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Interview:
Straight Ahead at Detroit Jazz Fest, 5 Things To Know
 

By Gary Graff
ggraff@digitalfirstmedia.com, @GraffonMusic on Twi

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Straight Ahead made big news more than 30 years ago as an all-female jazz group out of Detroit.



And it's doing the same thing today.



Group members Regina Carter, Marian Hayden, Gayelynn McKinney and Eileen Orr, along with newcomer Alina Morr, have joined forces to play as Straight Ahead once again -- back in February at the Dirty Dog Jazz Cafe in Grosse Pointe Woods and on Saturday, Sept. 1, as part of the 39th Annual Detroit Jazz Festival. The troupe will celebrate a legacy of breaking ground over the course of four albums and international performances, making music that sounds as fresh and impressive now as it did back in the 80s and 90s...



The Straight Ahead members voice surprise that it's been more than three decades since the group started -- and 25 since this configuration last played together. "When (jazz festival chief) Chris Collins first said that, I was like, 'What? Wait a minute -- he's wrong,'" Carter, 51, says by phone. "Then I started counting back, and he was right. Y'know, you blink your eyes and all that time has passed. It's scary. It didn't feel like that long at all. When we got together it definitely wasn't awkward; It felt like if anything it had been a couple of months."



The February show at the Dirty Dog was a good warm-up for the jazz festival, according to Carter. "It was fun. I'm glad we had a chance to do it. It was a good way to get used to playing together again. It felt natural to come back together; It felt like no time had passed. I came back home maybe two weeks ago just to rehearse again and it was nice 'cause it reminded me of the old days when we'd get together three, four, five days a week to play. It's really good."



Straight Ahead is one of the festival acts that has committed to paying some sort of tribute to the late Aretha Franklin -- appropriate since some of the members have worked with Franklin over the years. "I did a couple of gigs with her way back, with a string quartet" Carter recalls. "There was one at her house with a big band and strings; It was a private party and she had a chef downstairs and she was cooking upstairs, very down-home. I recorded on 'A Rose Is Still a Rose,' which Lauryn Hill produced, but (Franklin) wasn't in the studio. I know we all have to leave, but when you grow up with someone who's the soundtrack of your life, it's hard."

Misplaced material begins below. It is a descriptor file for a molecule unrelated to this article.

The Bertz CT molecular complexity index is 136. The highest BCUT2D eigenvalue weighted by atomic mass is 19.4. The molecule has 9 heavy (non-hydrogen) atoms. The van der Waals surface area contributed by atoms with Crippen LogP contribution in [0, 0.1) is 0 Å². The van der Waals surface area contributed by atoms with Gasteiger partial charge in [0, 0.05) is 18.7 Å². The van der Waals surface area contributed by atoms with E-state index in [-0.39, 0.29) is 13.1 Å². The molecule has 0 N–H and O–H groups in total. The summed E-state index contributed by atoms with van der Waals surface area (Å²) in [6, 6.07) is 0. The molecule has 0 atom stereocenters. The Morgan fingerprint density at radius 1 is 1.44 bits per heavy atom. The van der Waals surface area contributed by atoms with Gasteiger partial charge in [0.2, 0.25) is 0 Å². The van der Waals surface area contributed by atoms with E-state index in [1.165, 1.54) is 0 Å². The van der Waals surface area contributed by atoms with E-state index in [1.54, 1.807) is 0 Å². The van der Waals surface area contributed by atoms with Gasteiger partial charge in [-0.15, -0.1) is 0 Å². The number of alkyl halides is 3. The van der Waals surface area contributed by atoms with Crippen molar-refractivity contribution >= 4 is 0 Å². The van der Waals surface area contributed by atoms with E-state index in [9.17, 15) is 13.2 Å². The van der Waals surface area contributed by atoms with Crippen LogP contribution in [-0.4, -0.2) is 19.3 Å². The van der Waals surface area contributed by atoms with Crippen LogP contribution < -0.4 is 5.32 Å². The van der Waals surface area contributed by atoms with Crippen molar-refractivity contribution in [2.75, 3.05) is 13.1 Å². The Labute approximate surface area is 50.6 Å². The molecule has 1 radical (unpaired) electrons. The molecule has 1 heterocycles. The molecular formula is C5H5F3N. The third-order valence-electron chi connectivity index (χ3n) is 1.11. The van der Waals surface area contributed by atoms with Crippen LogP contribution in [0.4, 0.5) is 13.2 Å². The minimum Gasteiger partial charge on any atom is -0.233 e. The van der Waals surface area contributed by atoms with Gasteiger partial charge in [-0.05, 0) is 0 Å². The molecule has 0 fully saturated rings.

Being an all-female group wasn't necessarily a mission for Straight Ahead, Carter says. "I don't know if that was a thought in the beginning, even. When it got together I know they wanted an all-female band, for whatever reason. Sometimes people would say, 'Oh, it's a gimmick to have,' but the band really worked hard and were serious musicians. It wasn't just about being an all-girl band; We were serious musicians who just happened to be women. There's not that many role models, and history has forgotten about so many of them. When people would even try to say it was gimmicky, no, we can play. Why is an all-woman band a gimmick and an all=male band isn't? People hear it and go, 'Oh, they can really play.' But we had a lot of support from fans and other musicians. People who knew, they knew it was for real."



Straight Ahead isn't committing to anything beyond the jazz festival yet. "We haven't gotten that far," Carter says. "I think we're just like, 'Let's see what this is gonna be.' We just have to see. Sometimes just doing a reunion concert is where it should stop -- sometimes. We just haven't talked about it. We want to enjoy playing the festival together. If anything more happens it has to be natural and organic."



If You Go:



Straight Ahead 25th Anniversary Reunion at the 39th Annual Detroit Jazz Festival



5:15 p.m. Saturday, Sept. 1.



Carrhartt Amphitheater Stage, Hart Plaza.



Admission is free. VIP packages are available.



Visit detroitjazzfest.org.



Also: Straight Ahead members will participate in a panel discussion at 2:30 p.m. Monday, Sept. 3, in the Jazz Talk Tent at the festival.

Web Site: www.detroitjazzfest.org

Send your thoughts and comments to Gary Graff

 



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